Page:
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Old 20th August 2019
  #3
Gear Guru
 

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Originally Posted by awaken_the_skies View Post
How did you get out of being stuck with some aspects of mixing?
keep on mixing
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Did you just take it slow, let time pass and see if you'd figure it out?
You could "let time pass" for a long time and never 'figure out' how to fly a jet airplane. Almost anyone who does anything at a high level has taken some kind of lessons, somewhere, somehow.

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Did you buy new gear?
Yes, but this was back in the late Jurassic period. I did not own an EQ, for example. There was NO EQ WHATSOEVER in my studio. Then I bought one and that was the only new thing I had for about that entire year. So I learned how to use it. I learned it inside and out. Today, someone buys a DAW and they instantly have pretty much every single type of device a top studio had in the 1970's - albeit in the form of plugins. In a way, it was easier to learn things one at a time

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Did you watch tutorials on YouTube?
there was no YouTube when I was learning how to engineer

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How do you feel about all of the information on the Internet vs just doing your own thing at your own pace? There's lots of info on the Internet obviously and everyone shows you their way of doing one same thing, but there's so many buzzwords and product advertisements in disguise (like plugins, DAWs, gear) I question whether the Internet is a good place to learn. Sure there's great, useful information somewhere but there's just too much useless stuff to filter out first.
There were many fewer sources of information. A handful of magazines had stories and interviews. You traded tips with other engineers. People would apprentice with an experienced engineer.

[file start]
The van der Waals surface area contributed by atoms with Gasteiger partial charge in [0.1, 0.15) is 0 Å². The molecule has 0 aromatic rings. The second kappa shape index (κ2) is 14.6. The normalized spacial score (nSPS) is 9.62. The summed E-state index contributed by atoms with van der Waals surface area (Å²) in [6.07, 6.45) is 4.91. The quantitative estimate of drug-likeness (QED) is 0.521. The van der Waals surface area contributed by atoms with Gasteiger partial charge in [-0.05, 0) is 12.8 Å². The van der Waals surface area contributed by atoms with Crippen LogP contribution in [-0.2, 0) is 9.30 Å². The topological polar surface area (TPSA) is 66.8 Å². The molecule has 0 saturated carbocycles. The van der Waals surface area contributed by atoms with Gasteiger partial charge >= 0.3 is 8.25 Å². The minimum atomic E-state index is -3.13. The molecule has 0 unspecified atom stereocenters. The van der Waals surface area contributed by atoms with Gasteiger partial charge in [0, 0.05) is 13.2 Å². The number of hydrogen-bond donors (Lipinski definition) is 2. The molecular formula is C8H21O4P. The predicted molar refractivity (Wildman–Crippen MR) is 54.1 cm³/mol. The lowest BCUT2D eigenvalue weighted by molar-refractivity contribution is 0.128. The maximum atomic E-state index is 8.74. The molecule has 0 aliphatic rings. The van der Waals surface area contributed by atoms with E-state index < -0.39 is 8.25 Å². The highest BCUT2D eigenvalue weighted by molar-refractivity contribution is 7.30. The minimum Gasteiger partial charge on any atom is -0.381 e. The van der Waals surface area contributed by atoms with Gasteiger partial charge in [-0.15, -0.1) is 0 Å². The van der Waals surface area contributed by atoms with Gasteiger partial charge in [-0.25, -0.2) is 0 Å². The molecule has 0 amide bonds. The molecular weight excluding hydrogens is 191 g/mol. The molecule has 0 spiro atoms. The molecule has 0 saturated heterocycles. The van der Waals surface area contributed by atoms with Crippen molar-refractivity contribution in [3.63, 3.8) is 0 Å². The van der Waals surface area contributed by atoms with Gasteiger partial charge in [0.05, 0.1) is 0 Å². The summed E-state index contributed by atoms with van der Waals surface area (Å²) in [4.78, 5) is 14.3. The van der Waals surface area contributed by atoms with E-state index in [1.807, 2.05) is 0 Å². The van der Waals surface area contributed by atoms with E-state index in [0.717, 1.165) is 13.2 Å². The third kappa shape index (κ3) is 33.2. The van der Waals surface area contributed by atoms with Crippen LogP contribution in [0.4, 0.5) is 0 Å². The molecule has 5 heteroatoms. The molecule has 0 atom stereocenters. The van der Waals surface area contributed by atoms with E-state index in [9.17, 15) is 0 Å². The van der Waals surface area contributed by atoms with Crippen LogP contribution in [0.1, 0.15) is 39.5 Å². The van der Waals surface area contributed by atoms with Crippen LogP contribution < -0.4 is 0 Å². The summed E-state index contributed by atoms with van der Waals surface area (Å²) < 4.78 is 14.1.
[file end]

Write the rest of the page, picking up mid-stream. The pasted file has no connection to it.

It's a trade-off, IMO. If you apprenticed with one guy, you learned his one way of doing it, but you learned it damn well, which might be better than learning 3 ways of doing it, all a bit shakey.

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I think I'm okay at mixing considering I have cheap gear, no room treatment, and no formation. Mixing and all the technical details aren't really my passion but I do get a rush out of it when everything glues together and helps my song deliever better emotions. I'm not sure if I'm stuck or maybe even overwhelmed.
Another thing that was different about "those days" was that most musicians were "just" musicians and most engineers were largely specialists. At least to the extent that not every musician was convinced that he was supposed to be "his own engineer" and there was no other alternative!

When 'home recording' was first taking off, most musicians treated it as a way to save money. i.e. do some tedious one-mic overdubs at home, off the clock, but come back to the big studio to mix, or to track drums, or use their grand piano. It was not originally a mass rush to do "everything" at home.

Today, many people seem to have forgotten that any part of the process can still be hired out. You can send your tracks to an online drummer to play the drums. You can send your mixes out to be mastered.

You can send your tracks out to be mixed. Even if you enjoy doing your own mixes, sending stuff out a few times could be one of the most educational things you could try. Better than YouTube.

There is something to be said for playing to your strengths. There is also a lot to be said for the idea that your identity as an artist is independent from your ability to mix the tracks you wrote and performed. In fact, if you did get "signed" the first thing The Label would do would be to take your sessions away from you and turn them over to Mr. Big Shot Mixer Dude to do a "pro" mix of them.

It all depends on what you are best at, what you enjoy doing, and, if "success" is on your mind, which kinds of outside professional "help" will give your music the best shot at that success.